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How Jason Giambi Can Help the Indians

Jason Giambi is one of the biggest names in the game, with 429 career home runs and just under 2000 hits. The veteran slugger is also 42 years old and beginning his 19th MLB season.

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Admittedly, when the Tribe first announced they had signed Jason Giambi to a minor-league deal, I assumed he had no shot at making the team and laughed it off. Every team has a few non-roster invitees who show up to camp with little chance of earning a job, and he seemed destined to be one of them. I recently wrote about why signing Jim Thome would not have been a good move for the team, and since they’re very similar in terms of age and playing style, it seemed like adding Giambi to the roster would be just as bad of an idea.

However, the Michael Bourn signing changed everything about the makeup of the Indians’ roster. Because Nick Swisher was moved to first base—making Mark Reynolds the primary designated hitter—the Indians don’t need to rely on someone like Giambi for a lot of offensive production. Francona has said that the Tribe has room for a part-time DH now, which is a luxury that they didn’t have before Bourn agreed to come to Cleveland.

During the last three seasons, Giambi played in only 211 games. Although his age limits him and he spent some time on the disabled list, the main reason he got so few at-bats was simply because he played in the National League and appeared mostly as a pinch-hitter. Giambi still has a high on-base percentage, despite the decline in his batting average over the years. Over the past three seasons with Colorado, he hit .245/.370/.444 and launched 20 home runs in under 400 at-bats. He walks almost as frequently as he strikes out, with a 1.61 K/BB ratio. Combined with his power, his on-base ability makes him a worthwhile candidate for the team to take a chance on.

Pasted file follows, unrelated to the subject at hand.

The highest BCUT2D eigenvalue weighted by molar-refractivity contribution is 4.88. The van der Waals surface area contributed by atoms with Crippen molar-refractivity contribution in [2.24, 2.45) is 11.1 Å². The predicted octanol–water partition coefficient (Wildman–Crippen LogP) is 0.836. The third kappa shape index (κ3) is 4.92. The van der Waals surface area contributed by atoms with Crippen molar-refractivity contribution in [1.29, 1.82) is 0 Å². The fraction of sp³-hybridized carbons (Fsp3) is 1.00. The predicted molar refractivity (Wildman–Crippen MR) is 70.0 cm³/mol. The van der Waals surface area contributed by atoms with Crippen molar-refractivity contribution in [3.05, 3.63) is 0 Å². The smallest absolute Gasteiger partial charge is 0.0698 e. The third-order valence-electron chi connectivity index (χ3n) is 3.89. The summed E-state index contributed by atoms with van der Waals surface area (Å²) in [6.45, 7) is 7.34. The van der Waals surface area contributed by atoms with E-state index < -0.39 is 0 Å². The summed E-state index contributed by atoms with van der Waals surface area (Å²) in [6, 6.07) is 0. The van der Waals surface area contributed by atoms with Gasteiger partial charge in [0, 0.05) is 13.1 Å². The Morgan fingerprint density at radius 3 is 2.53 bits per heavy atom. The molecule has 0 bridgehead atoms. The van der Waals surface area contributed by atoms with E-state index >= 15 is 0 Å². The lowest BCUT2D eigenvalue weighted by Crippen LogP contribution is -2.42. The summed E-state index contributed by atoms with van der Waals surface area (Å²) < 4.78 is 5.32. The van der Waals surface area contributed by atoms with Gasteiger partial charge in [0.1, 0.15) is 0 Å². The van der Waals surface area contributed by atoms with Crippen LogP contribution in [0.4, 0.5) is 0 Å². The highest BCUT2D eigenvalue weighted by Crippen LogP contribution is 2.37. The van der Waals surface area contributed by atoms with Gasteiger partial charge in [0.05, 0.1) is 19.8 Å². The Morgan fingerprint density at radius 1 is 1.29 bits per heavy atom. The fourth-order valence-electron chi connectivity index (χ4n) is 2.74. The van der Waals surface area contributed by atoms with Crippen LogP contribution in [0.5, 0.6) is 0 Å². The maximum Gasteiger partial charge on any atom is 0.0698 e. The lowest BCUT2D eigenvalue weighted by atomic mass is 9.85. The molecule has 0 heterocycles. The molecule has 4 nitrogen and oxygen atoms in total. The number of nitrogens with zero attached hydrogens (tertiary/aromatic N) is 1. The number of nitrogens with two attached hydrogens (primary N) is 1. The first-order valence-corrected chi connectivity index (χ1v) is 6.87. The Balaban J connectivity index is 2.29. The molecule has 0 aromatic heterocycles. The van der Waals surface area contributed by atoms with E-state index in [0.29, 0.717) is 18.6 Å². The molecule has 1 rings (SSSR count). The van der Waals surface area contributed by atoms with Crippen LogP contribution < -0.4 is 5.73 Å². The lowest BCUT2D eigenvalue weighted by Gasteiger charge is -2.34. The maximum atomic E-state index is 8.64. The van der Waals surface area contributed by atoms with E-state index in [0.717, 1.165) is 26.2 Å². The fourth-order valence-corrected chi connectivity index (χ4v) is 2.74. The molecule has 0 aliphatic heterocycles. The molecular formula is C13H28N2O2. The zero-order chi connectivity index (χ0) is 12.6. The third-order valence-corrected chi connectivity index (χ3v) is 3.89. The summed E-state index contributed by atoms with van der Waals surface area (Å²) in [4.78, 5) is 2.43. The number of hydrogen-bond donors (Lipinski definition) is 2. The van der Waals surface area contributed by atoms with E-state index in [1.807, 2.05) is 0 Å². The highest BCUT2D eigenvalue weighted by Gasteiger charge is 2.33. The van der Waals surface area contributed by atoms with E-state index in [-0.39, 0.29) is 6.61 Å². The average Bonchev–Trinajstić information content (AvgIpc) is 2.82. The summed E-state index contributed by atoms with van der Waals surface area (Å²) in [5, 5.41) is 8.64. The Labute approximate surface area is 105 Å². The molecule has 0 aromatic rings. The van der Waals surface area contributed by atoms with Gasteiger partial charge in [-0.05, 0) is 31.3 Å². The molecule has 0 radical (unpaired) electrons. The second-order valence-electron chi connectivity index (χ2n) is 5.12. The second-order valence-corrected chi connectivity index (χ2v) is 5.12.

But it isn’t his batting prowess that makes Giambi desirable to the Indians’ front office. At this point in his career, most of his contributions to the team are intangibles. He is able to provide veteran leadership, and that’s what Francona is most interested in. His experience and knowledge of the game are invaluable to young players like Jason Kipnis, Carlos Santana and Lonnie Chisenhall. One of the biggest complaints about last year’s team was that it lacked leaders in the clubhouse. Giambi is the perfect person to fill that role, and according to reports from spring training, he’s already begun to help his teammates and give advice whenever it’s needed. Francona believes that he can have a positive influence on the Tribe’s less-experienced players and improve the way they play the game.

This winter, Giambi interviewed for a managerial position with his former team, the Colorado Rockies, because they felt he interacted with younger players extremely well and did a great job of mentoring them throughout the season. Most managers move up through the ranks, managing in the minors or coaching at the major-league level before they are even considered for that position, which speaks to just how well-respected of a veteran he really is. His résumé is certainly impressive enough—he was the AL MVP in 2000 and Comeback Player of the Year in 2005, in addition to being a five-time All-Star and two-time Silver Slugger. He’s also made eight separate trips to the postseason, which is something that no other player in the Tribe’s spring training camp has accomplished.

If Giambi makes the roster, he will earn less than $1 million. For the type of leadership that he brings to the team, in addition to his contributions on the field, that’s an extremely good value. Terry Francona thinks very highly of him and has told reporters that he has a decent chance to make the team. The Indians’ new manager seems to get any player he wants, so if he performs well in spring training, it’s likely that Giambi will find himself in a Tribe uniform on Opening Day. If Francona’s wishes come true, it might actually be a good move for the team.

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